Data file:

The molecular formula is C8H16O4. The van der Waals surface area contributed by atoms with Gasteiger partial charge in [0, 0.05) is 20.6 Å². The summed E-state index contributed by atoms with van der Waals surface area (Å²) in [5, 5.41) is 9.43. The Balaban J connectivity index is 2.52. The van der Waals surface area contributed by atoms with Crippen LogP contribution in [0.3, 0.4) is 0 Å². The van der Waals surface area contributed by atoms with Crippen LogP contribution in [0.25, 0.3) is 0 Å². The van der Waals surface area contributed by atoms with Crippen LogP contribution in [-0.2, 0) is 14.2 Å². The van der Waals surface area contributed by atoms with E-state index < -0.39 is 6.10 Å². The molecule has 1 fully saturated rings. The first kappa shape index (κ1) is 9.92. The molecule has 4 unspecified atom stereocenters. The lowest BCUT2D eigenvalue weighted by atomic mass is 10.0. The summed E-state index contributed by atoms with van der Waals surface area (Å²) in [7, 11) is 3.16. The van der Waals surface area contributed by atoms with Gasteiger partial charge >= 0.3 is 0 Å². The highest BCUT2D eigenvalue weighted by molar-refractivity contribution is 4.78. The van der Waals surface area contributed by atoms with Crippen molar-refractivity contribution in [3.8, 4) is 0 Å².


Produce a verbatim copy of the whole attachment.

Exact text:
The molecular formula is C8H16O4. The van der Waals surface area contributed by atoms with Gasteiger partial charge in [0, 0.05) is 20.6 Å². The summed E-state index contributed by atoms with van der Waals surface area (Å²) in [5, 5.41) is 9.43. The Balaban J connectivity index is 2.52. The van der Waals surface area contributed by atoms with Crippen LogP contribution in [0.3, 0.4) is 0 Å². The van der Waals surface area contributed by atoms with Crippen LogP contribution in [0.25, 0.3) is 0 Å². The van der Waals surface area contributed by atoms with Crippen LogP contribution in [-0.2, 0) is 14.2 Å². The van der Waals surface area contributed by atoms with E-state index < -0.39 is 6.10 Å². The molecule has 1 fully saturated rings. The first kappa shape index (κ1) is 9.92. The molecule has 4 unspecified atom stereocenters. The lowest BCUT2D eigenvalue weighted by atomic mass is 10.0. The summed E-state index contributed by atoms with van der Waals surface area (Å²) in [7, 11) is 3.16. The van der Waals surface area contributed by atoms with Gasteiger partial charge >= 0.3 is 0 Å². The highest BCUT2D eigenvalue weighted by molar-refractivity contribution is 4.78. The van der Waals surface area contributed by atoms with Crippen molar-refractivity contribution in [3.8, 4) is 0 Å².